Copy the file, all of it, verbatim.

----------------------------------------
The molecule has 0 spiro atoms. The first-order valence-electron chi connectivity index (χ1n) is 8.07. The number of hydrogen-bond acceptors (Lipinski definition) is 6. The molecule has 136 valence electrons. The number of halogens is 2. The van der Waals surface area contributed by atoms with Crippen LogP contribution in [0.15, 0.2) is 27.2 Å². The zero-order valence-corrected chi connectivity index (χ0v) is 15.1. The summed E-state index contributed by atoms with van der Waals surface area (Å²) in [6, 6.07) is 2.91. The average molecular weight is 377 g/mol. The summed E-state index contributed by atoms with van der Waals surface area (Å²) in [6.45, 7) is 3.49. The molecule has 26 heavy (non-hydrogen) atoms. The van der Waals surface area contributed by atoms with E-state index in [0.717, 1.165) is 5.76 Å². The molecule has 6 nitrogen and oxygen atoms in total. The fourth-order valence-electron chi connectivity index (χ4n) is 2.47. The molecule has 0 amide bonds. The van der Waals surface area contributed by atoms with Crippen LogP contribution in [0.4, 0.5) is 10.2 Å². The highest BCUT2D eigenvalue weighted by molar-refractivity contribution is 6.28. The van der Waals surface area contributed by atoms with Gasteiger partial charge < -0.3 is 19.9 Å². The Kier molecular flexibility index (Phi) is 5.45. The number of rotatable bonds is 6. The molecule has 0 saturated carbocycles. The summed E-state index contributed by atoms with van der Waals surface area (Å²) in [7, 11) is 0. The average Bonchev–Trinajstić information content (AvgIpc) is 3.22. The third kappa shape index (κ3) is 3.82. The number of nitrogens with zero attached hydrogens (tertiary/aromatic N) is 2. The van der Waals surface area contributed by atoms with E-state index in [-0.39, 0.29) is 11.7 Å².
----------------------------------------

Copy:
The molecule has 0 spiro atoms. The first-order valence-electron chi connectivity index (χ1n) is 8.07. The number of hydrogen-bond acceptors (Lipinski definition) is 6. The molecule has 136 valence electrons. The number of halogens is 2. The van der Waals surface area contributed by atoms with Crippen LogP contribution in [0.15, 0.2) is 27.2 Å². The zero-order valence-corrected chi connectivity index (χ0v) is 15.1. The summed E-state index contributed by atoms with van der Waals surface area (Å²) in [6, 6.07) is 2.91. The average molecular weight is 377 g/mol. The summed E-state index contributed by atoms with van der Waals surface area (Å²) in [6.45, 7) is 3.49. The molecule has 26 heavy (non-hydrogen) atoms. The van der Waals surface area contributed by atoms with E-state index in [0.717, 1.165) is 5.76 Å². The molecule has 6 nitrogen and oxygen atoms in total. The fourth-order valence-electron chi connectivity index (χ4n) is 2.47. The molecule has 0 amide bonds. The van der Waals surface area contributed by atoms with Crippen LogP contribution in [0.4, 0.5) is 10.2 Å². The highest BCUT2D eigenvalue weighted by molar-refractivity contribution is 6.28. The van der Waals surface area contributed by atoms with Gasteiger partial charge < -0.3 is 19.9 Å². The Kier molecular flexibility index (Phi) is 5.45. The number of rotatable bonds is 6. The molecule has 0 saturated carbocycles. The summed E-state index contributed by atoms with van der Waals surface area (Å²) in [7, 11) is 0. The average Bonchev–Trinajstić information content (AvgIpc) is 3.22. The third kappa shape index (κ3) is 3.82. The number of nitrogens with zero attached hydrogens (tertiary/aromatic N) is 2. The van der Waals surface area contributed by atoms with E-state index in [-0.39, 0.29) is 11.7 Å².